Which brings me to my point, I think the biggest problem faced by Microsoft (or any large vendor really), is that we now have a new class of technical journalist. These are people who do not have a background in programming or system administsration. They are pure journalists writing for the masses.

To a journalist which will get more reads?:

1 - A fantatsic release form Microsoft, bringing together two different UI pradigms into one cohesive operating system

2 - A dismal release, grandma's, grandpa's and students alike, baffled by vomit interface spawned by satan himself

Thats what it comes down to, these career journo's are not interested in the art or science of computing. They will do whatever turns them a dollar. And what turns them a dollar is page views and clicks.

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Re: The problem for Windows releases

So you're not bothered by the lack of POP3 support in the mail client? Or other 'improvements'?

MS has always been a temple of mediocrity. Win 8 carries on that proud tradition.

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WTF?

Re: The problem for Windows releases

"So you're not bothered by the lack of POP3 support in the mail client"

No and it's not like you can't download another mail client is it?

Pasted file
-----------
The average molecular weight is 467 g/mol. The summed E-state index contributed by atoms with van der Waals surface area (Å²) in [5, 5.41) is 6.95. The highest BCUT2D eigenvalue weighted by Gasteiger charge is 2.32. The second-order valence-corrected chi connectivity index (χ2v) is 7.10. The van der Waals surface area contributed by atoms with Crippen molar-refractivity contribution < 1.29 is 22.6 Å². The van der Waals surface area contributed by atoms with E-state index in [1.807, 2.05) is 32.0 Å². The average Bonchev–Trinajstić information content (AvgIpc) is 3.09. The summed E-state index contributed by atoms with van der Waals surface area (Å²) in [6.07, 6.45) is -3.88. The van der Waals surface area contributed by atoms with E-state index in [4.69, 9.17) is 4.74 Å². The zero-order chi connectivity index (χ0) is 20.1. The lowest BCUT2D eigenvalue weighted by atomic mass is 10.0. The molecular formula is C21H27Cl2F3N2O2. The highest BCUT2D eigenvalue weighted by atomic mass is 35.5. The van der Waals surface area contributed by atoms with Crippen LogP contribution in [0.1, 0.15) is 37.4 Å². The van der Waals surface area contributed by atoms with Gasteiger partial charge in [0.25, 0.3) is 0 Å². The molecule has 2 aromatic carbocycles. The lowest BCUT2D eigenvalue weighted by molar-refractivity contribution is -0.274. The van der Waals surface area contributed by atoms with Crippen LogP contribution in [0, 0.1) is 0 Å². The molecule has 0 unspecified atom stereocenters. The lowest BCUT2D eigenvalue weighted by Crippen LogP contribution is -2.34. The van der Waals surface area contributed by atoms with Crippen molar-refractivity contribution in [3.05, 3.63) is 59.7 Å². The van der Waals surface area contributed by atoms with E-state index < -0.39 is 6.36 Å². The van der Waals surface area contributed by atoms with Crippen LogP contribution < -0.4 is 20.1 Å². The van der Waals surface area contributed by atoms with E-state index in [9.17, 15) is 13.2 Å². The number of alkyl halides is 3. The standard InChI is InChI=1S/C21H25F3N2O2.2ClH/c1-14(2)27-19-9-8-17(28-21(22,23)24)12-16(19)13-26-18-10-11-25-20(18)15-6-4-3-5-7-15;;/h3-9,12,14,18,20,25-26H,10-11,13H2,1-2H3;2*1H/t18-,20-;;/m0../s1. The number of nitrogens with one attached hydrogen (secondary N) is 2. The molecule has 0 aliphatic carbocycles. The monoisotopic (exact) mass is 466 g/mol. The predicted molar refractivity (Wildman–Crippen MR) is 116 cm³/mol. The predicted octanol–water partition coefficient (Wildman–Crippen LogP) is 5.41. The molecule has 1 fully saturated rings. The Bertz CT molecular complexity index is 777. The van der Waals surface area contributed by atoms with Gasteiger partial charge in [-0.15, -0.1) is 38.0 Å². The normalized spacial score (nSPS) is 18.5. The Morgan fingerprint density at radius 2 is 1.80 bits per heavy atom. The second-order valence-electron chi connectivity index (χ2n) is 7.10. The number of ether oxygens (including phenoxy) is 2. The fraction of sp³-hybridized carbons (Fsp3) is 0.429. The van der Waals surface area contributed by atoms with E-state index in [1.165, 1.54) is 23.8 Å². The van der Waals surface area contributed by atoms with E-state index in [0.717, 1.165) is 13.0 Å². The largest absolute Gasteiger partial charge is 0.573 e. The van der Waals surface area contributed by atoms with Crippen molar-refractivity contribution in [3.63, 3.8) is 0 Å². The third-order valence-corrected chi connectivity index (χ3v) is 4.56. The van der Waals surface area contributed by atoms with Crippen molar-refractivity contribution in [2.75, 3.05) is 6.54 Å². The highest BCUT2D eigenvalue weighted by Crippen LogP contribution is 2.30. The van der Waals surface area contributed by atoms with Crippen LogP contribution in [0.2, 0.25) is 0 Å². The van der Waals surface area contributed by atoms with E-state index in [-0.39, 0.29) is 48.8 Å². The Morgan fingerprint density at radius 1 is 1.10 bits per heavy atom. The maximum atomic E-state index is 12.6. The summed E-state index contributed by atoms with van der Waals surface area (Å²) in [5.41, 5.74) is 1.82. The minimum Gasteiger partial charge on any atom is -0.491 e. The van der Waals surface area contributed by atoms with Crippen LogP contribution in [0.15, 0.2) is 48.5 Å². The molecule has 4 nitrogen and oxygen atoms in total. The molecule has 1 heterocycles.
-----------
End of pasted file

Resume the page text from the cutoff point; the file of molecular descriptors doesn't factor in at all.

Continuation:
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Megaphone

Re: The problem for Windows releases

POP3, wtf? use IMAP and be normal man!

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Anonymous Coward

Re: not bothered by the lack of POP3 support in the mail client

"The" mail client? It's Windows - you have plenty of Mail clients to choose from!

Windows 7 didn't have any Mail client at all - you had to download one!

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Anonymous Coward

Keep the shareholders happy with some spin.

The reality is,

PC is on the decline, Windows 8 is not selling well, and has poor reception from home and business customers, Windows Phone is an even bigger disaster zone than it was last year (and even Nokia now have a plan B), Windows RT is dead, Surface is not selling, Xbox has been end of life for 3 years and most gamers are hacked of with Microsoft's double dip pricing and will be going elsewhere next gen. Office is losing home users hand over fist to the free suites, and businesses aren't upgrading either.

Not looking too rosy at Microsoft...

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Anonymous Coward

Re: Keep the shareholders happy with some spin.

Just writing down things you want to be true, doesn't make them true.